We use the following code to create the effects plot:
R Code - Snippet 5
We were also interested in the the interaction between Age and PaymentRhythm. As most of the individuals in the sampe decided for either yearly or half-yearly payment terms, one should not put too much confidence in the other two categories quarterly and monthly.
Nevertheless, for individuals with a yearly payment rhythm, the probability to start to donate increases with age up to 70-75 years. For individuals with half-yearly or quarterly payment rhythm, rising age (up to 70-75 years) does not seem to affect the probability of starting to donor much. And for a monthly payment rhythm, the probability even seems to decrease slightly with rising age. The figure below illustrates these findings:
R Code - Snippet 6
Now, let's go one step further and try to investigate which factors have an influence on the duration of a commitment, once an individual has started to donate. The question we ask:
What affects the duration of a commitment, given the individual acutally started paying for it?
Survival analysis analyzes the time to an event, in our case the time until a commitment is terminated. First, we will have a look at a nonparametric Kaplan-Meier estimator, then continue with a semi-parametric Cox proportional hazards (PH) model. For the sake of brevity, we will neither go into the computational details, nor will we discuss model diagnostics and selection. To start the analysis, we first have to load the survival package and create a survival object.
R Code - Snippet 7
The variable Survdays reflects the duration of commitments in days. The "+" sign after some observations indicates commitments that are still active (censored), and thus do not have a valid end date (ComValidUntil is set to 2017-10-14 for these cases, as the last valid end date is 2017-10-13):
R Code - Snippet 8
The illustration below shows Kaplan-Meier survival curves for different groups, the tick-marks on the curves represent censored observations. It can be observed that 50% of individuals terminate their commitment approximately within the first 1.5 years.
We formed groups using using maximally selected rank statistics:
The groups exhibit different survival patterns:
The limit of Kaplan-Meier curves is when several potential variables are available that we believe to contribute to survival. Thus, in a next step we employ a Cox regression model to be able to control statistically for several explanatory variables.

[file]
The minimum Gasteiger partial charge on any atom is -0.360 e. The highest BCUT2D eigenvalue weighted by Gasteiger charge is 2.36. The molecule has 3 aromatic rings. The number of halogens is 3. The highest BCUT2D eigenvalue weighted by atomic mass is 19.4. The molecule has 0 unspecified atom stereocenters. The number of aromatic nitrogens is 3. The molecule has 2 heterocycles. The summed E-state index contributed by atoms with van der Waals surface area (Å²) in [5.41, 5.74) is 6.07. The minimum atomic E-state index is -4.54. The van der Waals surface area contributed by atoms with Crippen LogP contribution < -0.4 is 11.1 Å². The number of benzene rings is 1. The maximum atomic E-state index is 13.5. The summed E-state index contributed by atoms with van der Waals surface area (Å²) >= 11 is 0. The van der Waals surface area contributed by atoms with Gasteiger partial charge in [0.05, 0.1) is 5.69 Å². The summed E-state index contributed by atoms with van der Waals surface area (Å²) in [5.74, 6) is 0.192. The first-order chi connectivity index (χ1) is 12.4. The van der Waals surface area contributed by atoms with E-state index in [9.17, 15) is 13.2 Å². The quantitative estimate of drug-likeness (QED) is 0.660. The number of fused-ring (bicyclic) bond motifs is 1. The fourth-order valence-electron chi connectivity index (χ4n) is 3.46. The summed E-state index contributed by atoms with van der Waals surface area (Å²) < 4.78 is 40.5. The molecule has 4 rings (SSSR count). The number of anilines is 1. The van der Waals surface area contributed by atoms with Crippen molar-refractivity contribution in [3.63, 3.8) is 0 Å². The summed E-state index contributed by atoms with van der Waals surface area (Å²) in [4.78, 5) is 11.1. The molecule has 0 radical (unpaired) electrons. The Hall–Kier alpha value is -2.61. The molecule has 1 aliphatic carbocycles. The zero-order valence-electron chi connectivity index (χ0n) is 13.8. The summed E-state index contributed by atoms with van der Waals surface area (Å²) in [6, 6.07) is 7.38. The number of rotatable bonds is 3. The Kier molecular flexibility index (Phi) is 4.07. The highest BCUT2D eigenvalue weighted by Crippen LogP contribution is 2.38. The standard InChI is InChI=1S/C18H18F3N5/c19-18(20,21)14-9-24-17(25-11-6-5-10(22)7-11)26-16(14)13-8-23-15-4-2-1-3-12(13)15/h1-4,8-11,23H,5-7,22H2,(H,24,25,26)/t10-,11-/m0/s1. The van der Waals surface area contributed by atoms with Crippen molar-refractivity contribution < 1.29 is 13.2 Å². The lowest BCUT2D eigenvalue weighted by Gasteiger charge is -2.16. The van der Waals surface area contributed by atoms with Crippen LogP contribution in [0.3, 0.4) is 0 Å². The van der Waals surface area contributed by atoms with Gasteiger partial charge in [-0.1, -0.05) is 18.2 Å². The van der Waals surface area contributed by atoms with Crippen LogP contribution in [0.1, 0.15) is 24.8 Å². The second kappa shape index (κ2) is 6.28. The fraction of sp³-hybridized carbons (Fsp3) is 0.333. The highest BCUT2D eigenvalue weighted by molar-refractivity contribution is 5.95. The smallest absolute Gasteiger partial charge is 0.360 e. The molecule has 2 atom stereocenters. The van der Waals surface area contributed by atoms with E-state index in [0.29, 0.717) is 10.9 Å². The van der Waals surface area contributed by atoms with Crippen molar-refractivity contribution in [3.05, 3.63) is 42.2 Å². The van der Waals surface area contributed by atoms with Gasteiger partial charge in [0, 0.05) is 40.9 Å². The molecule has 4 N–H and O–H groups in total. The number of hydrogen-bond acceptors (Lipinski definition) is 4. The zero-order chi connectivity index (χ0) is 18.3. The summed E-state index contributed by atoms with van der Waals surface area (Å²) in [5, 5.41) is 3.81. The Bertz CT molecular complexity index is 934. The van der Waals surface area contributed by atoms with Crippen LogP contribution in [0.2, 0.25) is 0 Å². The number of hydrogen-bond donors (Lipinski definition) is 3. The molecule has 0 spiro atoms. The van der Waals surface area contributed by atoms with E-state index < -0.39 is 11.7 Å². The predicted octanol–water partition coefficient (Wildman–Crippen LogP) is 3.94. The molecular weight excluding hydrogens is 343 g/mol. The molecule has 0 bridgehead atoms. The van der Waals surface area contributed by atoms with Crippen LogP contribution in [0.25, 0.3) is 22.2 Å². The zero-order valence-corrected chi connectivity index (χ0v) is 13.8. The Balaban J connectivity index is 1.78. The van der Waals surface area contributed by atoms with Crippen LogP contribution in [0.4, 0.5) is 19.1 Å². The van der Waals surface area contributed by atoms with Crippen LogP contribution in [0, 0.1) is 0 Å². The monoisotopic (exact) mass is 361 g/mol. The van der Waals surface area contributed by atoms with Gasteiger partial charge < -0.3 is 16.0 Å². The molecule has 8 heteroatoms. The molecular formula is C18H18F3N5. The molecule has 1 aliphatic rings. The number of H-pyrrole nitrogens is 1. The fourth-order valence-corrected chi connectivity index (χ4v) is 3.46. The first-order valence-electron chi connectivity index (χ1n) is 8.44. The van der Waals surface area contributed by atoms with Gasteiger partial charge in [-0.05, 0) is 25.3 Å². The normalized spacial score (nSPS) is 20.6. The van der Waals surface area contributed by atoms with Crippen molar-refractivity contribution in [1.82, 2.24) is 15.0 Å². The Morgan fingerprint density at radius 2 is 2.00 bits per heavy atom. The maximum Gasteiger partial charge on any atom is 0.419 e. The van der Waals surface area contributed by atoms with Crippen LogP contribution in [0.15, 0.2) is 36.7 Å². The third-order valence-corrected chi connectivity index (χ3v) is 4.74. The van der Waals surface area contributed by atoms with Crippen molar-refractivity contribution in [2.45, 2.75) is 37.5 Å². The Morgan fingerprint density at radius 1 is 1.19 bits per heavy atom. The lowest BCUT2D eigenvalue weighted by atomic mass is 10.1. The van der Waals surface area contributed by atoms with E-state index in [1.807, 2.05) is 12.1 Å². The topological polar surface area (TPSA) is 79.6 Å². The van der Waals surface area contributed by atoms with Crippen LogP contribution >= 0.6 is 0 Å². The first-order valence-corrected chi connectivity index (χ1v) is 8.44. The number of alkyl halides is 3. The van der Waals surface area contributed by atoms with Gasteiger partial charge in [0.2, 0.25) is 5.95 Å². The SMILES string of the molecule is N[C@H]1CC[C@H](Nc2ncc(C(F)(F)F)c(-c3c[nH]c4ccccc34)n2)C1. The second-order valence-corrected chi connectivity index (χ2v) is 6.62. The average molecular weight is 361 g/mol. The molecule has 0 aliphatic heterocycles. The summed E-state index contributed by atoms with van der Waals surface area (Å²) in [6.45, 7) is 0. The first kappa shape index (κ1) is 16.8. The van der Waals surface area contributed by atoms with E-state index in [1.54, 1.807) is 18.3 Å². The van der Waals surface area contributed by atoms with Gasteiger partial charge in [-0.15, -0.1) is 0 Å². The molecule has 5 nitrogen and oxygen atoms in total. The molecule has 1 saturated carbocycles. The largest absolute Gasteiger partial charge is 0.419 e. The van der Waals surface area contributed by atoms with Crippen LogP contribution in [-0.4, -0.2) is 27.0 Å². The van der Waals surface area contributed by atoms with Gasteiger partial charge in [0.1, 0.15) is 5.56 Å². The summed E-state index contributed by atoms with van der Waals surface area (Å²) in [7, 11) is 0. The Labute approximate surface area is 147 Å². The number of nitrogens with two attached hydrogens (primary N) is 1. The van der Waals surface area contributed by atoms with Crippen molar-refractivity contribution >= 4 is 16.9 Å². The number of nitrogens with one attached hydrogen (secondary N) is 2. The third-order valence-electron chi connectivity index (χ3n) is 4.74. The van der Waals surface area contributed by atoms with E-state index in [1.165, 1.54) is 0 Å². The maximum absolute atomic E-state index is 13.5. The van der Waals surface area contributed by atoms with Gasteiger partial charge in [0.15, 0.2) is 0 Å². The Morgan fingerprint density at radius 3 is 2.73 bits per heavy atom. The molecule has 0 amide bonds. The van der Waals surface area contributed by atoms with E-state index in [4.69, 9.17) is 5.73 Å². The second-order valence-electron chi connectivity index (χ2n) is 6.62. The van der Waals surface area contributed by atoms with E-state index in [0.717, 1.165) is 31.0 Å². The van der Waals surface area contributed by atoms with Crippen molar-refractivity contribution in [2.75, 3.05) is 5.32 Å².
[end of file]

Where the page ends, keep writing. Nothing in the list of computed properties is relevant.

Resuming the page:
Again, we are interested in whether the variables Age, Yearly amount payable, Gender, Payment Rhythm, and Region are related to survival, and if, in what manner.
The relationship of Age as well as of Yearly amount payable on the log-hazard (the hazard here is the instantaneous risk - not probability - of attrition) is modelled with a penalized spline in order to account for potential nonlinearities.
A Cox proportional hazard model
First, we fit one Cox model for all data, including individuals who never started paying their commitments. The upper right panel in the figure below shows that the log hazard decreases (which means a lower relative risk of attrition) with rising age, with a slightly upward turn after age 60. But again, the data are rather sparse at older ages, which is reflected by the wide confidence interval and should thus be interpreted with caution.
In the upper left panel, we see that the relative risk of attrition is higher for male than for female individuals. In addition, the lower left Panel depicts a non-linear relationship for the yearly amount payable, the log hazard decreasing the higher the yearly amount, (with a small upward peak at 100 Euro), and increasing again for yearly amounts higher than about 220 Euro (though data are again sparse for amounts higher than 200 Euro).
Include only individuals who started to donate...
Next, we exclude individuals who never started to donate (i.e. those with a lifetime sum of zero) from the data, and then fit one Cox model for early data (with a commitment duration < 6 months) and one Cox model for later data (with a commitment duration > 6 months).
Interestingly, some of the results undergo fundamental changes.
...and a commitment duration of > 6 months
In the following, we present the termplots of a Cox model, including only individuals in the analysis who have a commitment duration of more than 6 months, and given the lifetime sum of the commitment is larger than zero.
The gender effect turned the other way around compared to the model from the figure above. In addition, the shape of the non-linear effect of the yearly amount payable changed, if only the "later" data are considered.
...and a commitment duration of <= 6 months
Last not least the termplots of a further Cox model including only individuals with a commitment duration of less or equal than 6 months, and given the lifetime sum of the commitment is larger than zero are shown.
Here, the age effect as well as the yearly amount payable do not seem to exhibit strong nonlinearities (actually, the effect of the yearly amount payable is linear). Furthermore, age does not seem to have an effect on the risk of attrition at all.
Conclusion and outlook
Today I want to introduce 3 different kinds of charts and how they can be applied to data on donor segments and income. You might have come across these kinds of visualizations before - but maybe in different contexts such as the illustration of voter streams after elections or the visualization of genome data. All charts were generated with the software R which is an open source statistical software. I would go as far as to term it ecosystem as there is a vast amount of additional packages and a large community is constantly developing the features of R. The following charts are all interactive html visualization, so please click on the respective pictures below to open them and take a closer look.